As per my last post, the pace of action against the Gadaffi regime is being speeded up and its possible that the diplomatic decks have been cleared enough to get a U.N. resolution on a no-fly zone tonight.
It could well be that the next step, getting boots on the ground could happen within the 2-5 week revised timescale.
All in the name of protecting the people you understand, nothing at all to do with securing the oil supply. No siree.
Meanwhile, the Bahrain situation continues to spiral downwards, with our ally the Bahraini royal family cracking down on the "terrorists" who really only want a bit more democracy, thanks to hired Saudi soldiers (mercenaries or thugs with guns might be better terms) who insist on shooting anyone that protests.
The situation in Bahrain is the same as Libya but no-one seems intent on doing for the Bahraini people what is being done in the name of the Libyan people, a staggeringly hypocritical (but entirely predictable) reaction from the world's political elite.
People are dying in Bahrain at the hands of an undemocratic regime, just like people are dying at the hands of an undemocratic regime in Libya.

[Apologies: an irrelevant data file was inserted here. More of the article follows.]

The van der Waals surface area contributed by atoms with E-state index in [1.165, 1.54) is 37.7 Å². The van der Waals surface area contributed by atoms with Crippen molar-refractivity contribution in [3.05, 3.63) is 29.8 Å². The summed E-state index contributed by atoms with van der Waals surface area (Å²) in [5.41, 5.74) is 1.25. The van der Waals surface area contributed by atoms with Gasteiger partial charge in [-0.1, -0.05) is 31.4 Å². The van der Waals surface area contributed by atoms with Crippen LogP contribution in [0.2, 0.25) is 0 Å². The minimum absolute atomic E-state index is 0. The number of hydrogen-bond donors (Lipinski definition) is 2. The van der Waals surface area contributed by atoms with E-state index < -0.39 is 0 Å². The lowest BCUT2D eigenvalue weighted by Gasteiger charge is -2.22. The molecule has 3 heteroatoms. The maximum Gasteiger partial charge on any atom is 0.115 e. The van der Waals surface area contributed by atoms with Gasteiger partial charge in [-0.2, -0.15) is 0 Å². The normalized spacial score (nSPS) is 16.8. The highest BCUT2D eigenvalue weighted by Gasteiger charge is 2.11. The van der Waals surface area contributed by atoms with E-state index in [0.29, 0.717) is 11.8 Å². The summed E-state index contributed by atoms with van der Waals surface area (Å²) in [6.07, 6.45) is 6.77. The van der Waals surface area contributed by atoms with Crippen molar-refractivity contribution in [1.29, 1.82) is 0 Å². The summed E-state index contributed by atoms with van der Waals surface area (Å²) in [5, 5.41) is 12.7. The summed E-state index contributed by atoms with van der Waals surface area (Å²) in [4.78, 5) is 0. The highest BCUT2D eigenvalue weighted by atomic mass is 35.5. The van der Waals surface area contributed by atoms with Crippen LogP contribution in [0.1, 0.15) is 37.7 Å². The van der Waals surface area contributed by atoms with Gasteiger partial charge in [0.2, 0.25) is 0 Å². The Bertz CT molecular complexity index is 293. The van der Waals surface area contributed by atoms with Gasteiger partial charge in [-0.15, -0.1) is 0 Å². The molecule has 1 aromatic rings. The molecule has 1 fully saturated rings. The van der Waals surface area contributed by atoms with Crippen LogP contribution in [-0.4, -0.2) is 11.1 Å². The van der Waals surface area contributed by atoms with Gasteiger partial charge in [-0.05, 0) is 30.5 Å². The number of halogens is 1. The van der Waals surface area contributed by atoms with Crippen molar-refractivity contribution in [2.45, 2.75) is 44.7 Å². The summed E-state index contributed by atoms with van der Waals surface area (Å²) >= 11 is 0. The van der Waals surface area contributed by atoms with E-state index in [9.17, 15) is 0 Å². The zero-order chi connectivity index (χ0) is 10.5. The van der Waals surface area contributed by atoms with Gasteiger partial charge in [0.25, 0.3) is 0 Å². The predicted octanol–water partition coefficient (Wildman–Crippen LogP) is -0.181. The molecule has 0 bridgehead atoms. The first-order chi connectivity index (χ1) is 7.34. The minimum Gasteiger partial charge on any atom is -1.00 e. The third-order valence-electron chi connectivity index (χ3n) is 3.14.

In these days when the word equality is bandied about with abandon and we're day on day forced to treat people of all races, creeds and religions without favour, our government should take a leaf out of its own book and start treating both countries in the same way.
Currently British nationals aren't being targeted in Bahrain, as we're not seen as the enemy, or the problem. That may well change the longer we stay silent and do nothing to help the Bahraini people reach their goal of democratic representation. It would be a crying shame to radicalise yet another country against us because we did nothing.
The resolution has been passed and the no-fly zone will be established.
The resolution has a clause in it that sanctions "all necessary measures" to ensure the safety of the Libyan people. Currently this is being touted as not sanctioning an invasion. Expect that to change once the air war and naval bombardments fail to completely curtail Gadaffi's forces and/or remove him from power. Expect to hear that he cannot be trusted and the West cannot work with him. Expect to start hearing that intervention on the ground is necessary to ensure public safety in Libya.
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